The biggest problem for me with Zen 4, is it’s a total re-haul of my system.
Basically the only parts I could reuse are storage drives and the case. (GPU, but I might as well get a new one with all the rest of the new parts.)
The next issue is the Zen 4 power usage. It draws more power than Zen 3 and run much more hot.
It would be more tempting to me if they came out with an energy focused CPU.
To be fair, the Zen 4 (5nm) is more power efficient than Zen3 (7nm), they just run hot by design for better benchmark score. Compare to Intel 12/13th Gen, Zen4 is still using less power.
You can under volt the Zen 4 processor in the bios, by setting “Curve Optimizer” to negative value in PBO2. It should lower the temperature of the CPU without performance hit.
Also you may set “Platform Thermal Throttle Temperature” manually in PBO2.
Lastly, you can set the Zen4 to ECO mode by adjusting the PPT (peak power consumption) Limit, it can lower the temperature of Zen4 to around 60 degree. The biggest surprise is, Zen4 still get pretty high benchmark score in ECO mode.
To be clear, one of the main, first, best case scenario uses of (some) AVX 512 instructions is for video upscaling.
‘Those instructions can provide a substantial boost in applications such as video upscaling.’
As someone who does a lot of video upscaling I am highly likely to buy whichever program and CPU utilise these.
My understanding is that VEAI 3.xx is in the feature development phase rather than efficiency/ optimisation. When the time for optimisation comes, I look forward to learning if AVX 512 instructions are something that will be considered.
“We asked Topaz Labs directly about this and received a confirmation that these programs do indeed use VNNI on Zen 4. And these instructions also, despite the fact that AMD implemented AVX-512 using 256-bit units, clearly have enough performance to make it worthwhile. So these scores are not some weird anomaly and do show a legitimate result – the speed boost is so anomalous because it is a case of accelerating specific operation and not general code performance.”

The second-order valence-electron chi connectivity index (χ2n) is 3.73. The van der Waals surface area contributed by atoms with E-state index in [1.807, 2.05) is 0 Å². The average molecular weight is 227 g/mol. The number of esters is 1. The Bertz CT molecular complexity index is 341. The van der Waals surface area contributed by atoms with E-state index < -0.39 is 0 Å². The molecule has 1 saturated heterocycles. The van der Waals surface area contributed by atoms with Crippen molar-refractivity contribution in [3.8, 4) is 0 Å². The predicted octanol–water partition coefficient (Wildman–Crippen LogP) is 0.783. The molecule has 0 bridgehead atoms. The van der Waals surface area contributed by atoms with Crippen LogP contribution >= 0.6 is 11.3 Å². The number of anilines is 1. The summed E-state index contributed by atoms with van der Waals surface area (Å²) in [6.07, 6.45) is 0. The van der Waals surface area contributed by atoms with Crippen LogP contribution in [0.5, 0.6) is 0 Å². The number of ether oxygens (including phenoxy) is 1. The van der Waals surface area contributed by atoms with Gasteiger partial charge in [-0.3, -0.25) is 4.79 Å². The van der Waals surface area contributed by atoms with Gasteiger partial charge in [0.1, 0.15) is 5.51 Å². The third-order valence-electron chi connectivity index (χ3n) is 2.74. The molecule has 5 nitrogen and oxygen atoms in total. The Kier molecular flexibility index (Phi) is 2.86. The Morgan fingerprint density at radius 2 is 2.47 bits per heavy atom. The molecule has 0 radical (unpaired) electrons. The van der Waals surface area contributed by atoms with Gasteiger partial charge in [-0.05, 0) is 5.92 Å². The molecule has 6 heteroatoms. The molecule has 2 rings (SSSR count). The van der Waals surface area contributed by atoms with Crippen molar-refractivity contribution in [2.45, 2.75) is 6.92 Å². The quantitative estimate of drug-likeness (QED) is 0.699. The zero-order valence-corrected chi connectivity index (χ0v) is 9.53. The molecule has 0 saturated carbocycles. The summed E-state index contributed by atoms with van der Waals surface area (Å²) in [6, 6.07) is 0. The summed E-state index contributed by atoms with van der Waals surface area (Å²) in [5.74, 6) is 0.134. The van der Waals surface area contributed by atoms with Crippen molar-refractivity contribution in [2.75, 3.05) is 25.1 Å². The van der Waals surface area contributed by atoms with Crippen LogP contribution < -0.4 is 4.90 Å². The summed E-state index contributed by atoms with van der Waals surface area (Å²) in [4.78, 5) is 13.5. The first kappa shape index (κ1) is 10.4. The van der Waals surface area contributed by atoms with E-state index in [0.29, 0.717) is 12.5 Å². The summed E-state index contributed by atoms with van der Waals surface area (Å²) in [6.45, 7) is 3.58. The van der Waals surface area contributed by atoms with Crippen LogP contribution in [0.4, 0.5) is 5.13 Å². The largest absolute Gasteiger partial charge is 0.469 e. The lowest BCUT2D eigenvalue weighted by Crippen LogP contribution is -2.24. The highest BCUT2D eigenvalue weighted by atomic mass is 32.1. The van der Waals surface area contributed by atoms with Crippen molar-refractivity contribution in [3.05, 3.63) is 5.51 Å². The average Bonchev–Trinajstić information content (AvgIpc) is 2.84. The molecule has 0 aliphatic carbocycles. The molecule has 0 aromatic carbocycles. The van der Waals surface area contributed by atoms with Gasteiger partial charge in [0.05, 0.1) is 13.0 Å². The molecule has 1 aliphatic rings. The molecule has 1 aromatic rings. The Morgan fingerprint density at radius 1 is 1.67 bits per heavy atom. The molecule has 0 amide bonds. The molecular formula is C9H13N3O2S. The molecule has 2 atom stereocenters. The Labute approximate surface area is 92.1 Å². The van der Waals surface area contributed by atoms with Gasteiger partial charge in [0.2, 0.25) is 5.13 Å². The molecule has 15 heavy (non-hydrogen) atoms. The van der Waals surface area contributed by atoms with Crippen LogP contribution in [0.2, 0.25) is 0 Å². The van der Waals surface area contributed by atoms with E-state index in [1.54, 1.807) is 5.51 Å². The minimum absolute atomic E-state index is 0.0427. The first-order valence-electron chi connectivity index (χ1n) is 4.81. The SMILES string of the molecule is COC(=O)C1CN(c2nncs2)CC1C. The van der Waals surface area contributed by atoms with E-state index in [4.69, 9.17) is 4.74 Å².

I do a lot of x265 encoding, and originally looked forward to having AVX 512 instructions… until I actually got them. And let me tell you, they’re crap. So much so even, that Intel has demanded motherboard manifacturers disable them even on existing i9 12900K processors (via microcode, via BIOS updates). And no, that’s not just a commercial decision.
Okay, but why are they crap, you ask? 2 words: power consumption. They consume so much power, that you need to run them with a negative speed offset in your BIOS to begin with. And even then they are too power costly. There are limits on how much power an Intel CPU can draw, at once, as a peak, and continuously (sustained). With AVX 512 on, your CPU will start to throttle, ere long. Not because the package is getting too hot, but simply because power limits are getting reached. Simple, bypass power limits then, right? (Allowed in the better BIOS-es) No, again, as then heat starts to kick in, and the throttling will recur, after all. I did extensive testing on my own rig, encoding x265, with –asm avx512 on and off; and, lo and behold, performance drops to ca. 80% when AVX 512 is on!
Tl;dr: AVX 512 is crap. Badly designed, too power hungry, running your CPU too hot, and overall dragging down your entire CPU performance. The fact alone they have to run with like a -8 multiplier, should have already told them they were on the wrong track from the get-go.